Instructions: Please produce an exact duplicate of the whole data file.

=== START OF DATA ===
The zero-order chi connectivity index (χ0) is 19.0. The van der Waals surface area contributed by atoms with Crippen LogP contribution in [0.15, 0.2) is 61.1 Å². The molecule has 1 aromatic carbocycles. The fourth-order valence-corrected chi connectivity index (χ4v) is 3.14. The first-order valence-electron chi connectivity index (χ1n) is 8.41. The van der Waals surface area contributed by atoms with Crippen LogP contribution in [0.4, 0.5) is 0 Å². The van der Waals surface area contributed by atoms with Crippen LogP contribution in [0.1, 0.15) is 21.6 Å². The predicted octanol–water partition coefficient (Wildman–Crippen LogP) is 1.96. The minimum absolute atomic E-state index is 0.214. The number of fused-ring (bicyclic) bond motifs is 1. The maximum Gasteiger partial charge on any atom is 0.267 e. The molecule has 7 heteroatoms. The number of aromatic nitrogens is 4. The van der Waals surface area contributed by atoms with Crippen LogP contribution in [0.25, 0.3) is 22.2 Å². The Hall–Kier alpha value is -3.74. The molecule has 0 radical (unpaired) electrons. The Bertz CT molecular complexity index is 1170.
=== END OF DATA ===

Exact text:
The zero-order chi connectivity index (χ0) is 19.0. The van der Waals surface area contributed by atoms with Crippen LogP contribution in [0.15, 0.2) is 61.1 Å². The molecule has 1 aromatic carbocycles. The fourth-order valence-corrected chi connectivity index (χ4v) is 3.14. The first-order valence-electron chi connectivity index (χ1n) is 8.41. The van der Waals surface area contributed by atoms with Crippen LogP contribution in [0.4, 0.5) is 0 Å². The van der Waals surface area contributed by atoms with Crippen LogP contribution in [0.1, 0.15) is 21.6 Å². The predicted octanol–water partition coefficient (Wildman–Crippen LogP) is 1.96. The minimum absolute atomic E-state index is 0.214. The number of fused-ring (bicyclic) bond motifs is 1. The maximum Gasteiger partial charge on any atom is 0.267 e. The molecule has 7 heteroatoms. The number of aromatic nitrogens is 4. The van der Waals surface area contributed by atoms with Crippen LogP contribution in [0.25, 0.3) is 22.2 Å². The Hall–Kier alpha value is -3.74. The molecule has 0 radical (unpaired) electrons. The Bertz CT molecular complexity index is 1170.